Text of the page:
Tag Archives: mortgage applications

Money Monday: Mortgages are still getting cheaper

Mortgage rates are dropping.

“In December, when the Federal Reserve raised rates for the first time in nearly a decade, many would-be homebuyers assumed it meant the beginning of the end for record-low mortgage rates.

mortgage rates and property taxes

“‘This is evidence that the Federal Reserve isn’t the sole determinant of U.S. mortgage rates,’ said Mark Hamrick, senior economic analyst at Bankrate.

“The 30-year mortgage rate fell to 3.79%, the fourth straight week of declines, according to Freddie Mac. A year ago, the rate averaged 3.66%.

“The rate on a 15-year fixed mortgage also dropped to 3.07%…

“…But tight inventory has helped push home prices higher, creating an affordability problem in many markets throughout the country.

“In response to the lower rates, mortgage applications ticked up 8.8% last week.”

Read the rest of CNN’s article here: money.cnn.com/2016/01/28/real_estate/mortgage-rates-fall


Fannie Mae sees housing upturn as “intact”

Despite some bumps in the road, the housing upturn is “intact” and rising home prices are expected to boost household net worth and offset fiscal tightening, according to a monthly economic outlook released by economists at Fannie Mae.

Tight inventories continue to restrain sales of existing homes. Although the number of homes on the market grew by nearly 10 percent from January to February, the 1.94 million homes for sale represented a 19.2 percent decline from the same time a year ago.

Pending sales of existing homes dipped 0.4 percent from January to February, but remained at their second-highest level in nearly three years, according to the NATIONAL ASSOCIATION OF REALTORS®.Fannie Mae

New-home sales also slipped from January to February and builder confidence was down for the second month in a row in March. But housing starts reached a near five-year high in February and new-home sales climbed 12.3 percent year-over-year.

Fannie Mae economists project that existing-home sales, which were up 9.4 percent last year, wlll grow by an additional 10.5 percent this year, to 5.15 million homes, and by 6.2 percent in 2014, to nearly 5.5 million homes. Sales of new single-family homes are expected to post even stronger growth — 15.1 percent this year and 44.1 percent in 2014. Continue reading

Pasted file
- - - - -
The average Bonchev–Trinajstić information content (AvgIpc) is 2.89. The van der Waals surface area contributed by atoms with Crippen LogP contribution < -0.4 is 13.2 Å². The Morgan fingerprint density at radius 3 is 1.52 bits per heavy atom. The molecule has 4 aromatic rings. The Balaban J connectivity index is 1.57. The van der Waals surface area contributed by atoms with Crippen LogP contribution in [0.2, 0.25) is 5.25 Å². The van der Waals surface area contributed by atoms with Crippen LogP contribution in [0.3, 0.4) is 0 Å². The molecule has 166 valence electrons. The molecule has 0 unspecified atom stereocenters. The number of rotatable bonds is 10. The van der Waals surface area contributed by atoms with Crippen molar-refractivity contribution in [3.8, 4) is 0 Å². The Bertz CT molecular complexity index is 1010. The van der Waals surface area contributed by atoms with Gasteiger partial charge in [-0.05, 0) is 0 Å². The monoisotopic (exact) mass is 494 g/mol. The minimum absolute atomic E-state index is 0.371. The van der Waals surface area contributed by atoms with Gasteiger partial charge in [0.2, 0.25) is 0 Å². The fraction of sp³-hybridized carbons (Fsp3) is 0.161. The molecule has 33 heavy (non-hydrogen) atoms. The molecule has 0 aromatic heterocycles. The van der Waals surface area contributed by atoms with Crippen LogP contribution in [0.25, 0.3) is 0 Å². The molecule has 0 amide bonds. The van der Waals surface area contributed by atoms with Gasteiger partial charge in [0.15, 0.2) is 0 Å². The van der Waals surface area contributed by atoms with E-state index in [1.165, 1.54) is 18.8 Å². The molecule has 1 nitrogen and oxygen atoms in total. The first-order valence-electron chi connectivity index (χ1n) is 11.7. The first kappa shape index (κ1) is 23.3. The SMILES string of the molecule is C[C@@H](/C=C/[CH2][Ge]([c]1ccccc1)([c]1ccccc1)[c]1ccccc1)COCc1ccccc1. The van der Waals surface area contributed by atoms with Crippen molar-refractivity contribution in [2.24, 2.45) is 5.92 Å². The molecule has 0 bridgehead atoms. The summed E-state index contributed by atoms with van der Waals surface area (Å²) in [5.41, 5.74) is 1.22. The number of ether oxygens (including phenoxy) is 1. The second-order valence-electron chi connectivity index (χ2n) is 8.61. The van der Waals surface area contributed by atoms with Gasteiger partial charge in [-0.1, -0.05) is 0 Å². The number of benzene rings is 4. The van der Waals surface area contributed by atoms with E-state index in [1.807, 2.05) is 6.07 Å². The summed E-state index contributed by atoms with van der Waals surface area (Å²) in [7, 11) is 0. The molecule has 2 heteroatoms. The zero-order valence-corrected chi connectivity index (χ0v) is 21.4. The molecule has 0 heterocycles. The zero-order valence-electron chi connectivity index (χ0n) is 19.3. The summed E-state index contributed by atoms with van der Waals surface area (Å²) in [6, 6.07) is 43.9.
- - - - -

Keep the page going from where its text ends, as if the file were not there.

NAR: 2012 home sales will be strongest in past 5 years

The NATIONAL ASSOCIATION OF REALTORS® is predicting existing-home sales will jump 7 to 10 percent in 2012 to the highest level in five years, based on an “uneven but higher sales pattern” so far this year.

Pending home sales fell a seasonally adjusted 0.5 percent from January to February, which was up 9.2 percent from the same time a year ago, NAR said in releasing its latest Pending Home Sales Index.

NAR also reported a similar trend for existing-home sales, which were down 0.9 percent from January to February, but up 8.8 percent from a year ago.

The pending sales data released today provides a glimpse into more recent trends, because it tracks homes that were under contract in February — deals that will in most cases be finalized within one or two months.

NAR said 31 percent of REALTORS® experienced contract failures in February, in some cases because buyers’ mortgage applications were rejected or because appraisals came in below the negotiated price.

In the Northeast, NAR’s index slipped a seasonally adjusted 0.6 percent from January but was up 18.4 percent from a year ago.

The Midwest saw a month-over-month gain of 6.5 percent and a 19 percent gain from a year ago.

Pending home sales fell 3 percent in the South from January to February, but were up 7.8 percent from a year ago.

In the West, the index declined 2.6 percent from January to February and was 1.8 percent below the index rating in February 2011.

In its latest economic forecast, NAR predicts existing-home sales will total 4.65 million in 2012, up 9.1 percent from last year. That forecast assumes that the U.S. economy will grow at a 2.3 percent annual rate and add 2.7 million jobs this year.

Top six reasons mortgage applications are rejected